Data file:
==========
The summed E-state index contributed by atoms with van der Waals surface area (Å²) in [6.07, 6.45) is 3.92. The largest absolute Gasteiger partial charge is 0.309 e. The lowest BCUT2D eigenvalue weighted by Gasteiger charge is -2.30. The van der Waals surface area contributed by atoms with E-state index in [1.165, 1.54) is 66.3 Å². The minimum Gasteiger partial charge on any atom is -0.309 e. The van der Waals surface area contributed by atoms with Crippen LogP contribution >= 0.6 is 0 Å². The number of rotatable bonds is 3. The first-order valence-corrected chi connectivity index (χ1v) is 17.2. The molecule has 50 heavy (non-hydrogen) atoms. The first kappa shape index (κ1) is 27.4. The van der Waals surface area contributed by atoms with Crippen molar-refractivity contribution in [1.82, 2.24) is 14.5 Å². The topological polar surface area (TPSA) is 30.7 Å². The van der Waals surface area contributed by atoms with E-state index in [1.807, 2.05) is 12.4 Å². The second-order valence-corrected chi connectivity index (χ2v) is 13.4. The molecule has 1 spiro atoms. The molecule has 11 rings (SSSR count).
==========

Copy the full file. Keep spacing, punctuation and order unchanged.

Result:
The summed E-state index contributed by atoms with van der Waals surface area (Å²) in [6.07, 6.45) is 3.92. The largest absolute Gasteiger partial charge is 0.309 e. The lowest BCUT2D eigenvalue weighted by Gasteiger charge is -2.30. The van der Waals surface area contributed by atoms with E-state index in [1.165, 1.54) is 66.3 Å². The minimum Gasteiger partial charge on any atom is -0.309 e. The van der Waals surface area contributed by atoms with Crippen LogP contribution >= 0.6 is 0 Å². The number of rotatable bonds is 3. The first-order valence-corrected chi connectivity index (χ1v) is 17.2. The molecule has 50 heavy (non-hydrogen) atoms. The first kappa shape index (κ1) is 27.4. The van der Waals surface area contributed by atoms with Crippen molar-refractivity contribution in [1.82, 2.24) is 14.5 Å². The topological polar surface area (TPSA) is 30.7 Å². The van der Waals surface area contributed by atoms with E-state index in [1.807, 2.05) is 12.4 Å². The second-order valence-corrected chi connectivity index (χ2v) is 13.4. The molecule has 1 spiro atoms. The molecule has 11 rings (SSSR count).